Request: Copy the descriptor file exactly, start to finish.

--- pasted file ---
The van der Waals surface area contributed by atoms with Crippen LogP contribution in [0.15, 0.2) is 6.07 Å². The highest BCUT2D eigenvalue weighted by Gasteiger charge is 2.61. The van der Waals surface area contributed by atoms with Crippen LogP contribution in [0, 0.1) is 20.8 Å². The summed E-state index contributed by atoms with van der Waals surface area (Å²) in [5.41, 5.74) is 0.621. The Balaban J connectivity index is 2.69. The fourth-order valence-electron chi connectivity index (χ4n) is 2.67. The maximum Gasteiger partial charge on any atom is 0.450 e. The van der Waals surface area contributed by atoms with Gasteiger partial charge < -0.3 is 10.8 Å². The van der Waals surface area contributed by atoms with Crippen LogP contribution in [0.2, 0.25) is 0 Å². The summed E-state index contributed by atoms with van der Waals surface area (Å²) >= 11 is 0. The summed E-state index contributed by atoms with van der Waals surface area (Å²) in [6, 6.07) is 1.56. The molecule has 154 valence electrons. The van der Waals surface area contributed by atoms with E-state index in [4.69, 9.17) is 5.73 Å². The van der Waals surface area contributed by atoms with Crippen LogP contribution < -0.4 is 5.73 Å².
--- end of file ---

The van der Waals surface area contributed by atoms with Crippen LogP contribution in [0.15, 0.2) is 6.07 Å². The highest BCUT2D eigenvalue weighted by Gasteiger charge is 2.61. The van der Waals surface area contributed by atoms with Crippen LogP contribution in [0, 0.1) is 20.8 Å². The summed E-state index contributed by atoms with van der Waals surface area (Å²) in [5.41, 5.74) is 0.621. The Balaban J connectivity index is 2.69. The fourth-order valence-electron chi connectivity index (χ4n) is 2.67. The maximum Gasteiger partial charge on any atom is 0.450 e. The van der Waals surface area contributed by atoms with Gasteiger partial charge < -0.3 is 10.8 Å². The van der Waals surface area contributed by atoms with Crippen LogP contribution in [0.2, 0.25) is 0 Å². The summed E-state index contributed by atoms with van der Waals surface area (Å²) >= 11 is 0. The summed E-state index contributed by atoms with van der Waals surface area (Å²) in [6, 6.07) is 1.56. The molecule has 154 valence electrons. The van der Waals surface area contributed by atoms with E-state index in [4.69, 9.17) is 5.73 Å². The van der Waals surface area contributed by atoms with Crippen LogP contribution < -0.4 is 5.73 Å².